Microsoft is the number one software company in the world, at least according to revenues as compared by the IDC in its annual report. IBM is second and Oracle is third, even after the acquisition of Sun Microsystems.
I'm not sure what impact that has on us as SQL Server professionals, but it should mean that Microsoft can afford to continue to invest in its products for some time. The profitable ones, like SQL Server, should continue to receive a lot of this investment for a long time, along with plenty of marketing, sales, etc. Your company might not be doing well right now, but improving your SQL Server skills should pay dividends for some time to come in the overall job market.
At the recent TechEd conference, Microsoft said they would continue to invest in their products, and continue to spend on research and development. Even after the recent layoffs, it seemed none of the core Microsoft products I care about (Windows, SQL Server) was cut at all. At least, I haven't seen much the way of blogs or reports about people leaving those teams. That's good since we want as much continuity as we can get between releases. Some people will move on, but you want to minimize that between releases and keep as many people working on the next version as possible.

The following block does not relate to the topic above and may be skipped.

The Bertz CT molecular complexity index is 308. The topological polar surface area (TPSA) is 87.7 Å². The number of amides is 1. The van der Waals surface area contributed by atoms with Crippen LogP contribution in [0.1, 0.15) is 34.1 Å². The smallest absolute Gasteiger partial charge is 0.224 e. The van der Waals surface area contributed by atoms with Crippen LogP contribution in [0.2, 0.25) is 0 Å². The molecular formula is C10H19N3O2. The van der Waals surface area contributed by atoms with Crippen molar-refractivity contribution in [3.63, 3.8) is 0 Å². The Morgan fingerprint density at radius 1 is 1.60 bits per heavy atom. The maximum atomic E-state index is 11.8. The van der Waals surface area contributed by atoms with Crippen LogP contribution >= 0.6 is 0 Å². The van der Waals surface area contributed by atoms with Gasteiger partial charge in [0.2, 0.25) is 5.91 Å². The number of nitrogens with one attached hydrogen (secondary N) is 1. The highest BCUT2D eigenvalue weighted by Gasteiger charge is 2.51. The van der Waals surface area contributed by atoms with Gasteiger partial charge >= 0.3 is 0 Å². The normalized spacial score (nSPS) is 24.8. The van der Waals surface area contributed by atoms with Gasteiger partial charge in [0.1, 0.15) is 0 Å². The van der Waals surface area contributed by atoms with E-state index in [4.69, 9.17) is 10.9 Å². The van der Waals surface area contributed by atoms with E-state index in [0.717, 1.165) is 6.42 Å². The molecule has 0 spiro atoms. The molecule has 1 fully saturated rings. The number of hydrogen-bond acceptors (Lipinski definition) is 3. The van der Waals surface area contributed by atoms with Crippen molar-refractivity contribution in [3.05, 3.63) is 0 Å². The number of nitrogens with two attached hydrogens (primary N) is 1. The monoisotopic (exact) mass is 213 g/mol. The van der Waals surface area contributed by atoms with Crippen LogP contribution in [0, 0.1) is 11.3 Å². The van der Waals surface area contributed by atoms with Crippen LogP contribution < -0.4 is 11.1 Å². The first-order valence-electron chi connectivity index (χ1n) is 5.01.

How big an investment does Microsoft make? I checked the most recent annual reports and Oracle shows an R&D expenditure of US$2.7B. IBM shows US$6.3B, and Microsoft leads the way at US$8.1B. There's no way to know how these investments are parceled out, what they're working on, how they count practical investments v theoretical ones, etc. It does show me that Microsoft believes in research and pushing forward into new computing areas.
Whether that will pay off with SQL Server and other interesting projects is hard to know, but it does appear they are committing significant resources to their efforts.
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